Preview: Bucks vs. Pelicans
MILWAUKEE — He’s 40 years old, but Jason Terry isn’t slowing down any time soon.
Now, with New Orleans coming to town Sunday for a matinee at the Bradley Center, Terry will try to build on that effort while his team tries to continue its climb up the Eastern Conference standings.
Terry’s playing time has been sporadic this season but when he is on the court, he finds ways to make a difference. That was the case in Toronto, when he took over for struggling starter Tony Snell in a tight game.
Milwaukee (33-25) once led by 12 but the Raptors cut it to four early in the fourth before Terry stole the ball from CJ Miles, opened up on the break and drained a step-back 3-pointer.
He added five more in the overtime period, including a 3-pointer that boosted his season shooting average from distance to 39.5 percent on the season, second only to Snell among players appearing in 20 or more games.
“Oh yeah, that’s impressive,” Giannis Antetokounmpo said. “Not only can he impact the game offensively, but he can impact the game defensively. That’s the crazy thing. And he’s 40 years old. 40? 41?”
Terry plays an important role on the court but despite his age, his personality fits right in with the 20-somethings being counted on to lead the franchise back from decades of mediocrity. And as the elder statesman in Milwaukee’s locker room, his voice is an important one.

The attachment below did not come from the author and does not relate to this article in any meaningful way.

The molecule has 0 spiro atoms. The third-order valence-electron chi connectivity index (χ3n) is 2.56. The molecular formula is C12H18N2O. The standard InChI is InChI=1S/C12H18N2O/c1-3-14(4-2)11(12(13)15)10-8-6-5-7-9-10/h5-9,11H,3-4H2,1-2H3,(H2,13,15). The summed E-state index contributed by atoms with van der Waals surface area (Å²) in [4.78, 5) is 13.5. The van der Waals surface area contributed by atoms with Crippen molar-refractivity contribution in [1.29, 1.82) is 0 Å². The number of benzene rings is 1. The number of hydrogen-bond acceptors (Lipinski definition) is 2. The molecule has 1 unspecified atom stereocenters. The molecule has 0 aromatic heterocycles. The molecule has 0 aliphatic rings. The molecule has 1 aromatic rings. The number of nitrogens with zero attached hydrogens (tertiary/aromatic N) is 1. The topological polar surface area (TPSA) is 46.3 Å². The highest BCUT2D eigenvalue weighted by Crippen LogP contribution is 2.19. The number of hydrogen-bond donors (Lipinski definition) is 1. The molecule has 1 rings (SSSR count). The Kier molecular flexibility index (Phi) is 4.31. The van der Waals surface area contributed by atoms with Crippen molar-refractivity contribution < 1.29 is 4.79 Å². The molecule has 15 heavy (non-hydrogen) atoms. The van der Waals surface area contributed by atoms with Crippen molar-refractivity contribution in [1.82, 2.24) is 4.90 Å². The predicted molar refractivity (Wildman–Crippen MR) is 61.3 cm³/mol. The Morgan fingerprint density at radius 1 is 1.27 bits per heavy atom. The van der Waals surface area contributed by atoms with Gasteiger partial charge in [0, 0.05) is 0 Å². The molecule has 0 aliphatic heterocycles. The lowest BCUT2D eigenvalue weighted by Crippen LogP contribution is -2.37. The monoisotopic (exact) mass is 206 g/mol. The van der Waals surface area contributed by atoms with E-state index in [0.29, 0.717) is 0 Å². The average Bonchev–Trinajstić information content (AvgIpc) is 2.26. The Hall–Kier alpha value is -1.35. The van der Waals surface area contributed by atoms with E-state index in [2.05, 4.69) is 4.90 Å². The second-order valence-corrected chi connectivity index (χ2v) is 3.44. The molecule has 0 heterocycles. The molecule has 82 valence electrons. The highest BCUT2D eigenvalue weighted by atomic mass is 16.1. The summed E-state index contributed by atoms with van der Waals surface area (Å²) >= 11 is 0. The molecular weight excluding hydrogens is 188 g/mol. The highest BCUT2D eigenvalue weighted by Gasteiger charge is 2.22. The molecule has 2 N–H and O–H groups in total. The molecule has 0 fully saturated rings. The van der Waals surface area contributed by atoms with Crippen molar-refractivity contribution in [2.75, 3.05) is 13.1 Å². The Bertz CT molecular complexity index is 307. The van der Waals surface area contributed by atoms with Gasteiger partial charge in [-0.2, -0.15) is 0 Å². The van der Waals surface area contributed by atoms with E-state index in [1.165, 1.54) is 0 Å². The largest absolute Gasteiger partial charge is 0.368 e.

And, if they’ll have him, he’d like to come back again next season, too.
“For sure, 100 percent, my goal is to play 20 seasons,” Terry said. “The organization understands that and I think the league is on notice.”
First, though, Terry and the Bucks will need to get past the Pelicans (32-26), who extended their winning streak to four games with a 124-123 overtime thriller over Miami on Friday night.
Anthony Davis scored 45 points in the contest and grabbed 17 rebounds with five steals and five blocks, becoming the first player to tally a line like that since the NBA started recording blocks and steals during the 1973-74 season.
It’s no coincidence that during the Pelicans’ winning streak, Davis is averaging 42.3 points and 14.8 rebounds and has scored at least 38 points in six of 10 games since DeMarcus Counsins went down with an injury.
“I’m just trying to do my part,” Davis said. “When (Cousins) first went out, I was overthinking. I was trying to do stuff I normally wouldn’t do. I’m just playing basketball, playing with a lot of instincts. … (I’m) just trying to make the right play, whether it’s for me or my teammates.”
The Pelicans have a slim lead over the Clippers for the eighth and final Western Conference playoff spot, but sit only two games out of a potential No. 3 seed.
“We are figuring it out,” Ian Clark said after the Miami victory. “I think we definitely needed a game like this.”
The Bucks have won 10 of their last 13 games and come into the contest holding the sixth spot in the Eastern Conference, a half-game behind the Wizards and Pacers, who hold the fourth and fifth spots, respectively, and only two games back of the Cavaliers, who sit third in the East.
Milwaukee will try to go nine games above .500 for the first time since finishing the 2009-10 campaign at 46-36.